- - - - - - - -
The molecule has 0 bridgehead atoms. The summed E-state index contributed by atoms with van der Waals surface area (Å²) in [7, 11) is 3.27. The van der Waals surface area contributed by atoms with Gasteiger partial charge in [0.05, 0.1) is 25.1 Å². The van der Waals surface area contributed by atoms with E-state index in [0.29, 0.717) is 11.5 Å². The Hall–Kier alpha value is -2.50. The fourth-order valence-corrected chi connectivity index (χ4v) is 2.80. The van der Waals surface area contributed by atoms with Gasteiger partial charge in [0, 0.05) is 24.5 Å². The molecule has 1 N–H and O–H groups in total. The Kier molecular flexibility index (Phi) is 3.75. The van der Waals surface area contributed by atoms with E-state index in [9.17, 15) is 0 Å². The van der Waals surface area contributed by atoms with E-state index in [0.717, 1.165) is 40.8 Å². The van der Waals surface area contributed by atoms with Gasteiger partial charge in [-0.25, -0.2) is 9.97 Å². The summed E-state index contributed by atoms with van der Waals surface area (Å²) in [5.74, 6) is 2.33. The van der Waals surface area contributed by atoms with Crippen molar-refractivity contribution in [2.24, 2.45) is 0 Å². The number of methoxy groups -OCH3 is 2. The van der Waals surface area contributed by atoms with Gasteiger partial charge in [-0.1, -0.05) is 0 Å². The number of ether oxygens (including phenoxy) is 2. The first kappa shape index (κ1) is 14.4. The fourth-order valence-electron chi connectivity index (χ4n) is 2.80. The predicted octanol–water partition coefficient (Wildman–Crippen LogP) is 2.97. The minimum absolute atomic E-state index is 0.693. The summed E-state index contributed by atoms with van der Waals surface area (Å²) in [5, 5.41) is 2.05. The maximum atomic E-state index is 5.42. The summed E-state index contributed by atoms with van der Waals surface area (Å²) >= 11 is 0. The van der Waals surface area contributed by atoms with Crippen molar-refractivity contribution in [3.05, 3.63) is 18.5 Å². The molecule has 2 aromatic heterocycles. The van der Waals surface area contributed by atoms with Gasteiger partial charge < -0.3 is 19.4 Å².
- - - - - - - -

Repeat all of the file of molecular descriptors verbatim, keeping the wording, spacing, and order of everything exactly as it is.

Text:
The molecule has 0 bridgehead atoms. The summed E-state index contributed by atoms with van der Waals surface area (Å²) in [7, 11) is 3.27. The van der Waals surface area contributed by atoms with Gasteiger partial charge in [0.05, 0.1) is 25.1 Å². The van der Waals surface area contributed by atoms with E-state index in [0.29, 0.717) is 11.5 Å². The Hall–Kier alpha value is -2.50. The fourth-order valence-corrected chi connectivity index (χ4v) is 2.80. The van der Waals surface area contributed by atoms with Gasteiger partial charge in [0, 0.05) is 24.5 Å². The molecule has 1 N–H and O–H groups in total. The Kier molecular flexibility index (Phi) is 3.75. The van der Waals surface area contributed by atoms with E-state index in [9.17, 15) is 0 Å². The van der Waals surface area contributed by atoms with E-state index in [0.717, 1.165) is 40.8 Å². The van der Waals surface area contributed by atoms with Gasteiger partial charge in [-0.25, -0.2) is 9.97 Å². The summed E-state index contributed by atoms with van der Waals surface area (Å²) in [5.74, 6) is 2.33. The van der Waals surface area contributed by atoms with Crippen molar-refractivity contribution in [2.24, 2.45) is 0 Å². The number of methoxy groups -OCH3 is 2. The van der Waals surface area contributed by atoms with Gasteiger partial charge in [-0.1, -0.05) is 0 Å². The number of ether oxygens (including phenoxy) is 2. The first kappa shape index (κ1) is 14.4. The fourth-order valence-electron chi connectivity index (χ4n) is 2.80. The predicted octanol–water partition coefficient (Wildman–Crippen LogP) is 2.97. The minimum absolute atomic E-state index is 0.693. The summed E-state index contributed by atoms with van der Waals surface area (Å²) in [5, 5.41) is 2.05. The maximum atomic E-state index is 5.42. The summed E-state index contributed by atoms with van der Waals surface area (Å²) >= 11 is 0. The van der Waals surface area contributed by atoms with Crippen molar-refractivity contribution in [3.05, 3.63) is 18.5 Å². The molecule has 2 aromatic heterocycles. The van der Waals surface area contributed by atoms with Gasteiger partial charge < -0.3 is 19.4 Å².